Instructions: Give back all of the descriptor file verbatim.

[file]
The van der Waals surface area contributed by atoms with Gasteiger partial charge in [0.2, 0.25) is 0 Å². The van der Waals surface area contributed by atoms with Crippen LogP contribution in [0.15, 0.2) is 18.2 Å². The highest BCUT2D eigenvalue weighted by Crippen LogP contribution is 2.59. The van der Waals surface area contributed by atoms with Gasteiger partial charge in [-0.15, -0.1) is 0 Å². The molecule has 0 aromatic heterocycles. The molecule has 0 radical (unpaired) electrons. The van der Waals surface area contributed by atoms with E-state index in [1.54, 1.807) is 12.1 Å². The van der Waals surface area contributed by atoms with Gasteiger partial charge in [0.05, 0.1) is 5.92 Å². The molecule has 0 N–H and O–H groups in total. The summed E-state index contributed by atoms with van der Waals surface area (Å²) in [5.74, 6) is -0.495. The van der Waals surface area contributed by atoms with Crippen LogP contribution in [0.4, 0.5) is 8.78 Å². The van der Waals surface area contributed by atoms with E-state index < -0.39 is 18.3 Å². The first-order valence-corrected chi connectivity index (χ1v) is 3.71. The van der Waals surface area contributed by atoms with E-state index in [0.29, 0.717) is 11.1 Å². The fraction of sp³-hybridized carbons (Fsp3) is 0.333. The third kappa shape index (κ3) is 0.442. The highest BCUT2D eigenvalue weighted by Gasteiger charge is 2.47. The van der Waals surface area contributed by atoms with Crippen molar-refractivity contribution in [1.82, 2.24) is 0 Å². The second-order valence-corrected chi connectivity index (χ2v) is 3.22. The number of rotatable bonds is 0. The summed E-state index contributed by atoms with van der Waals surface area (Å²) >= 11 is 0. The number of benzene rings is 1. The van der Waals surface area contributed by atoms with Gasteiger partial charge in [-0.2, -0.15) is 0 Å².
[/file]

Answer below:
The van der Waals surface area contributed by atoms with Gasteiger partial charge in [0.2, 0.25) is 0 Å². The van der Waals surface area contributed by atoms with Crippen LogP contribution in [0.15, 0.2) is 18.2 Å². The highest BCUT2D eigenvalue weighted by Crippen LogP contribution is 2.59. The van der Waals surface area contributed by atoms with Gasteiger partial charge in [-0.15, -0.1) is 0 Å². The molecule has 0 aromatic heterocycles. The molecule has 0 radical (unpaired) electrons. The van der Waals surface area contributed by atoms with E-state index in [1.54, 1.807) is 12.1 Å². The van der Waals surface area contributed by atoms with Gasteiger partial charge in [0.05, 0.1) is 5.92 Å². The molecule has 0 N–H and O–H groups in total. The summed E-state index contributed by atoms with van der Waals surface area (Å²) in [5.74, 6) is -0.495. The van der Waals surface area contributed by atoms with Crippen LogP contribution in [0.4, 0.5) is 8.78 Å². The van der Waals surface area contributed by atoms with E-state index < -0.39 is 18.3 Å². The first-order valence-corrected chi connectivity index (χ1v) is 3.71. The van der Waals surface area contributed by atoms with E-state index in [0.29, 0.717) is 11.1 Å². The fraction of sp³-hybridized carbons (Fsp3) is 0.333. The third kappa shape index (κ3) is 0.442. The highest BCUT2D eigenvalue weighted by Gasteiger charge is 2.47. The van der Waals surface area contributed by atoms with Crippen molar-refractivity contribution in [1.82, 2.24) is 0 Å². The second-order valence-corrected chi connectivity index (χ2v) is 3.22. The number of rotatable bonds is 0. The summed E-state index contributed by atoms with van der Waals surface area (Å²) >= 11 is 0. The number of benzene rings is 1. The van der Waals surface area contributed by atoms with Gasteiger partial charge in [-0.2, -0.15) is 0 Å².